Just moments from my own dance and I deflate. The material me frays from its grip on the wind, sags, and puddles back to earth. I become stretch marks and scars, lipids and flatulence, a jellyfish washed up on the shore. My bulk bloats and wheezes, suffocating any sinew beneath.

If only I could channel such discipline, such bliss,

such erasure

such entirely someone else.

And then I remember this:


The shift makes an almost audible crack, physic chiropractic, and I can see


This ravishing galloping creature, this distant woman who has found a way to spin straw into light. Art twines with skill, and her form becomes sharp as kites against cloudless sky. I can see her

because I stop trying so hard to un-see me.

I see how she slips stillness between motion to punctuate the moment, how her neck swivels and snaps, how the smile opens, impossibly, even more.

I see

that she is her own entirely, and I my own,

and also that we on our opposite coasts and intervening decades can dance ourselves together.

Then I am up, my spine remembering the long stride between cells, how even bone is blood and air,

how always a beat

to unblind me



a beat here

carries me again


17 thoughts on “70. Things I Can See: Her Beat, Mine”

  1. “honey, you’re familiar like my mirror years ago”. I don’t know if it is this post that made me think that or if the song is just stuck in my head. Anyway, you’re a hell of a writer and I’m guessing people have told you that before but I haven’t and I don’t know how the comments run on this blog cause I’m just starting to read but I’m happy to have found it. So that’s that. In truth, it reminds me of going to kung fu class in Boston and taekwondo in Nashville and boxing in Ulaanbaatar. Okay, now I’m just trying to be interesting…

  2. This is an important lesson that we all struggle with and should all strive for – to be happy for someone, to appreciate someone’s – beauty, skill, gifts, and good luck – without comparing and questioning our own. 🙂 beautiful post 🙂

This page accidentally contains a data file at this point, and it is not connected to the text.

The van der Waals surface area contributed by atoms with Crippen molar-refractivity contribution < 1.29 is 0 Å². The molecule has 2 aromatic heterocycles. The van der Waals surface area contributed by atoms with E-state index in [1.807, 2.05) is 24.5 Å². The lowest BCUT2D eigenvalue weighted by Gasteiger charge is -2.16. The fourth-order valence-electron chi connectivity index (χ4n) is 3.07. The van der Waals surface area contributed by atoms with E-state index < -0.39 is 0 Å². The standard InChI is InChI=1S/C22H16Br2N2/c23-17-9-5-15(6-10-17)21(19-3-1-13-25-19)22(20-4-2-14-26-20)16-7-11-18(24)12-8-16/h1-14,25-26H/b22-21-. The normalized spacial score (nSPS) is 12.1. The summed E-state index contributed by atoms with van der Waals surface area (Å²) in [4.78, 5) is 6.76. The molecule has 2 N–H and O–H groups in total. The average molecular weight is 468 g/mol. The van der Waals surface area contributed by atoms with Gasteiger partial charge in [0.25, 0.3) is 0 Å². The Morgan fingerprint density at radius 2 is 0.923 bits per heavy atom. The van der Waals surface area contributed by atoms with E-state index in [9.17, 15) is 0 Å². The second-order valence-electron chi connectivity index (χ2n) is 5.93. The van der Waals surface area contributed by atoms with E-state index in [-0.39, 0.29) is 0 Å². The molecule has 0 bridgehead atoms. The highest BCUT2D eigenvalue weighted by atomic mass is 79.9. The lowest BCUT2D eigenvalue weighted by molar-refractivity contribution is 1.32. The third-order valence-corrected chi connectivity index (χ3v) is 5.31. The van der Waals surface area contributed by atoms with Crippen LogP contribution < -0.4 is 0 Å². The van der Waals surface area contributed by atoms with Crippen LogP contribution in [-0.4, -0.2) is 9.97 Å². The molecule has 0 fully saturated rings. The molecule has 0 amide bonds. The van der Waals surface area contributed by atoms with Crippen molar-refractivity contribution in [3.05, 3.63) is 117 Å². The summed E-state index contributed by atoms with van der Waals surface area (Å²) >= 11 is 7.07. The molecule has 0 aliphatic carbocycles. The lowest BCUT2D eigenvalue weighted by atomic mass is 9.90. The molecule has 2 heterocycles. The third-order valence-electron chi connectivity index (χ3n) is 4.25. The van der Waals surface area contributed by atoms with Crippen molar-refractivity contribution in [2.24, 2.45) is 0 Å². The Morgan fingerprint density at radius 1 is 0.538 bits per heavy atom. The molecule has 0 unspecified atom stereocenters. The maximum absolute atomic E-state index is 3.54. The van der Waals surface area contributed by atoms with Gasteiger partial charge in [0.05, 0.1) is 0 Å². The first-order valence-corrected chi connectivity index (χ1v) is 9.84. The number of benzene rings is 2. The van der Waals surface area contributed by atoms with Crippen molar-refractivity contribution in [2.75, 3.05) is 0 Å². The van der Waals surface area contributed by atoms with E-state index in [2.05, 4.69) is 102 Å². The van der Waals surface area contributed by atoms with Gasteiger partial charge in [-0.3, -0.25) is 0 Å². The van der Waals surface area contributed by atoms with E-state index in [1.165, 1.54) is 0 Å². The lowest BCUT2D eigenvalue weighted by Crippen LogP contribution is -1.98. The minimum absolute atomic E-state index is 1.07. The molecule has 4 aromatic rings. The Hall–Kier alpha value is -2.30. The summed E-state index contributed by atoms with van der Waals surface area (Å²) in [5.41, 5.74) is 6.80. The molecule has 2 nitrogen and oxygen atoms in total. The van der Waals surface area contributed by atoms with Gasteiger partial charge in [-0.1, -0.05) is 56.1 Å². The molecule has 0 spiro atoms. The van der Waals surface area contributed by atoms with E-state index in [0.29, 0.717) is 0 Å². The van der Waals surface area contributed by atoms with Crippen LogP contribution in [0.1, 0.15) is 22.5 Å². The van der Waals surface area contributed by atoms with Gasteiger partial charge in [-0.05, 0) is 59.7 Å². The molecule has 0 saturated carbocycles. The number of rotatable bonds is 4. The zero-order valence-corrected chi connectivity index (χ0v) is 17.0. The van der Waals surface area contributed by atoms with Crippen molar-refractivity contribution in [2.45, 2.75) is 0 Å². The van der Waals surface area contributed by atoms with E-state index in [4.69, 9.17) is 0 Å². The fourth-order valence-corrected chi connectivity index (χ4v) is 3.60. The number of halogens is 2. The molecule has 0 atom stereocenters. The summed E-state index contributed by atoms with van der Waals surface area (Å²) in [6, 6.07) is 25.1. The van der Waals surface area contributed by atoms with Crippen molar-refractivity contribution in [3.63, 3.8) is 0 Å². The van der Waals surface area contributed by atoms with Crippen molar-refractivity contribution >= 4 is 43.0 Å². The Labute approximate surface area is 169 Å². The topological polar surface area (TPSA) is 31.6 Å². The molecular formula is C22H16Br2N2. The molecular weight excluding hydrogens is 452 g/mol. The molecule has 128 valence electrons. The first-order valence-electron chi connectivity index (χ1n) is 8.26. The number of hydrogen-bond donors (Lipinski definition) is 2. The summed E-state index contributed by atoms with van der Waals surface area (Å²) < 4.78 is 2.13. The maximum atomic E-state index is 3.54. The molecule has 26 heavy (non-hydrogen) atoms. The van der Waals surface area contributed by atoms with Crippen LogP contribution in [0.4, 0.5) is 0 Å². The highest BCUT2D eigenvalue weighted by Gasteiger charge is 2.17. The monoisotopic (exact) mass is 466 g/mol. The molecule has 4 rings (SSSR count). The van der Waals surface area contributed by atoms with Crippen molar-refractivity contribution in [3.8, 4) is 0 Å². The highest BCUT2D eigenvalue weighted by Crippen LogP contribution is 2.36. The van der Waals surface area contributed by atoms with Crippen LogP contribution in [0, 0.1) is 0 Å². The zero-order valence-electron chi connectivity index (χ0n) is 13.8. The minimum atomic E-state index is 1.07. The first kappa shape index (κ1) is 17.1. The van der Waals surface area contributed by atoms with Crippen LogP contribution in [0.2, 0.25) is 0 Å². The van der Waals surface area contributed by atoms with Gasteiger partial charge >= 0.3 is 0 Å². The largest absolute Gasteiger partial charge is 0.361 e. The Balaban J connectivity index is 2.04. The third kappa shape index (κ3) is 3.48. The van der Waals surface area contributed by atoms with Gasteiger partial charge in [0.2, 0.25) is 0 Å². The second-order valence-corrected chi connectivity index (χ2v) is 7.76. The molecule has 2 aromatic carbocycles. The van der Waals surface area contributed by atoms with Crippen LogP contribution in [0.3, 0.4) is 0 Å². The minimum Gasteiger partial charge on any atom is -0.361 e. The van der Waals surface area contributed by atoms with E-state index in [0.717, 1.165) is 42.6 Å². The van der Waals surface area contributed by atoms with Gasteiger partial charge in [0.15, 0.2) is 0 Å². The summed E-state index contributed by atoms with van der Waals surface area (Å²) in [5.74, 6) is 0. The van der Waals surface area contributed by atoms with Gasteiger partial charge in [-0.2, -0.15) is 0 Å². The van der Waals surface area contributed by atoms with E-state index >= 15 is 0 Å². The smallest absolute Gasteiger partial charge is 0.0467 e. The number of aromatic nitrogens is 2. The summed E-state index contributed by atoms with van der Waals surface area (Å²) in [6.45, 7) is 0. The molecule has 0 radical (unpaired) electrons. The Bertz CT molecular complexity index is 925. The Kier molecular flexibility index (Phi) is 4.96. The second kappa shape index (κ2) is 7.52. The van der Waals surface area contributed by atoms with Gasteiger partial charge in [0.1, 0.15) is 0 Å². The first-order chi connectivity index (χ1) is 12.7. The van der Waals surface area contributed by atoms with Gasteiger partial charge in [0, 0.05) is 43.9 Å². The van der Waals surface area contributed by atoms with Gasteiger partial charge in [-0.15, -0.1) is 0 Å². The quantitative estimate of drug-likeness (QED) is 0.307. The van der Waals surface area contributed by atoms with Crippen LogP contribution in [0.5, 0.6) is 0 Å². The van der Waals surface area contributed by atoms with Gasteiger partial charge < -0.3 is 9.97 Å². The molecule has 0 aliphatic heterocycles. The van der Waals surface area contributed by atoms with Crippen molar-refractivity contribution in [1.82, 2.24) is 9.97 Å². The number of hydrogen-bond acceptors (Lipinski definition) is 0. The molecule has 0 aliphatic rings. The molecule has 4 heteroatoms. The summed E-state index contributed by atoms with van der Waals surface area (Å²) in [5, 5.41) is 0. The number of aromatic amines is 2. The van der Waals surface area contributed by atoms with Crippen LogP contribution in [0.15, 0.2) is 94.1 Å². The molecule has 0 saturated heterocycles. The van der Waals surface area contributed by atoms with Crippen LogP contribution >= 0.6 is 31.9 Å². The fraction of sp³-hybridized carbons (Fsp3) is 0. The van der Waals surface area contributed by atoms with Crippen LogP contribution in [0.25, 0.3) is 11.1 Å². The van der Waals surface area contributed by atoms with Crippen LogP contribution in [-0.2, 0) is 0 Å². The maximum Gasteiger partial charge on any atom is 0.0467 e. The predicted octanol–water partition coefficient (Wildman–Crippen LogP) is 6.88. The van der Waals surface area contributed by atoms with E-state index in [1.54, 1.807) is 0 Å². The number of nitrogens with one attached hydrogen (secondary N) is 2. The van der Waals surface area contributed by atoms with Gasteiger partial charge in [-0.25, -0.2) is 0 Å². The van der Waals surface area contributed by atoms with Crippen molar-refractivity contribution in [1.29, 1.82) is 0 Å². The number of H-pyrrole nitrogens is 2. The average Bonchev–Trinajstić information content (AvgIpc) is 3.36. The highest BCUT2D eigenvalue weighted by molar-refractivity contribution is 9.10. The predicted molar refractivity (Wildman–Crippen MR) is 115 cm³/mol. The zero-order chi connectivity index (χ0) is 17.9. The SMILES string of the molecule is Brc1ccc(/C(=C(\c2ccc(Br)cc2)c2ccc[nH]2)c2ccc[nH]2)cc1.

1. It’s a welcome moment, the one where I can just see something as it is, free of the burden of judgment. Honestly, I think that skill of seeing is the source of any halfway decent art (not to mention any possibility of peace).

      1. I’ll see what I can do … Have you considered casual writing each day from 3:03 – 4:01 am? Perhaps another seven minutes from 9:07-9:14pm. I think that would put you on track to finish in 2022.

  3. sun breaks over the eucalyptus
    grove below the wet pasture,
    water’s about hot,
    I sit in the open window
    & roll a smoke.

    distant dogs bark, a pair of
    cawing crows; the twang
    of a pygmy nuthatch high in a pine—
    from behind the cypress windrow
    the mare moves up, grazing.
    a soft continuous roar
    comes out of the far valley
    of the six-lane highway—thousands
    and thousands of cars
    driving men to work.

    “Marin-An” by Gary Snyder

    1. Thanks for this, as well as all the others. I’m headed to a poetry group this afternoon (reading, not writing) and I’m always eager to look closely at a new poem, or reacquaint myself with a familiar one.

      1. sure, not a writer myself but have a deep appreciation which i’m glad to share, was struck by the sense in yer bit and his of there being something lively left to tap into when the demands of modern life take their tolls.
        from W.James
        “The universe is a system of which the individual members may relax their anxieties occasionally, in which the don’t-care mood is also right for men, and moral holidays in order”
        amen brer william

  4. wow!!! I am amazed!! You have such a gift for writing, I am so inspired by you being inspired enough to write this!!
    Amazing! Thank you ❤️❤️😄😄😘

  5. Your mind is beautiful and no matter how any compliments you receive, I hope you keep writing 🙂 Never underestimate your ability to be that glowing Californian Zumba star for others.